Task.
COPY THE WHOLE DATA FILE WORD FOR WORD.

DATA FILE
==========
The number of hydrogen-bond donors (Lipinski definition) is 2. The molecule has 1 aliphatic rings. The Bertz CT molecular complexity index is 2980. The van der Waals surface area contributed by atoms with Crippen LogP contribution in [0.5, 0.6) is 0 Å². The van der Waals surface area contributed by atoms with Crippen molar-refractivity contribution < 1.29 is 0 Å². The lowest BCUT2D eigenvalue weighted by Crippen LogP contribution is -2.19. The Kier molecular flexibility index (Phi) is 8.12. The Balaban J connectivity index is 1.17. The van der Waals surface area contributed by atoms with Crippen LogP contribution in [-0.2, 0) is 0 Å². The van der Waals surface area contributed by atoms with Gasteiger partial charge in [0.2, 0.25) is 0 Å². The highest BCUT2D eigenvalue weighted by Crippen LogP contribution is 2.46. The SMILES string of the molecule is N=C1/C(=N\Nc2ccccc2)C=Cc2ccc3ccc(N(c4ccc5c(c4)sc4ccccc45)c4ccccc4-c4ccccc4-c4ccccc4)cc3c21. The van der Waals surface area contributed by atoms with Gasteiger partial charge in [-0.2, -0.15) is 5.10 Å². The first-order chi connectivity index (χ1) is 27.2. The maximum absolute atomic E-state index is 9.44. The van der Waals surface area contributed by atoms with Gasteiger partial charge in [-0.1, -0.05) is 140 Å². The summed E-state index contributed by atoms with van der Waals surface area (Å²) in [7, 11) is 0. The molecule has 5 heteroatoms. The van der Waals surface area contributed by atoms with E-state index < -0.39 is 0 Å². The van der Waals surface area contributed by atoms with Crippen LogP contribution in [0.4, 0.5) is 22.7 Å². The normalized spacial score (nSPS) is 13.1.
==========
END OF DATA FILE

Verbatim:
The number of hydrogen-bond donors (Lipinski definition) is 2. The molecule has 1 aliphatic rings. The Bertz CT molecular complexity index is 2980. The van der Waals surface area contributed by atoms with Crippen LogP contribution in [0.5, 0.6) is 0 Å². The van der Waals surface area contributed by atoms with Crippen molar-refractivity contribution < 1.29 is 0 Å². The lowest BCUT2D eigenvalue weighted by Crippen LogP contribution is -2.19. The Kier molecular flexibility index (Phi) is 8.12. The Balaban J connectivity index is 1.17. The van der Waals surface area contributed by atoms with Crippen LogP contribution in [-0.2, 0) is 0 Å². The van der Waals surface area contributed by atoms with Gasteiger partial charge in [0.2, 0.25) is 0 Å². The highest BCUT2D eigenvalue weighted by Crippen LogP contribution is 2.46. The SMILES string of the molecule is N=C1/C(=N\Nc2ccccc2)C=Cc2ccc3ccc(N(c4ccc5c(c4)sc4ccccc45)c4ccccc4-c4ccccc4-c4ccccc4)cc3c21. The van der Waals surface area contributed by atoms with Gasteiger partial charge in [-0.2, -0.15) is 5.10 Å². The first-order chi connectivity index (χ1) is 27.2. The maximum absolute atomic E-state index is 9.44. The van der Waals surface area contributed by atoms with Gasteiger partial charge in [-0.1, -0.05) is 140 Å². The summed E-state index contributed by atoms with van der Waals surface area (Å²) in [7, 11) is 0. The molecule has 5 heteroatoms. The van der Waals surface area contributed by atoms with E-state index < -0.39 is 0 Å². The van der Waals surface area contributed by atoms with Crippen LogP contribution in [0.4, 0.5) is 22.7 Å². The normalized spacial score (nSPS) is 13.1.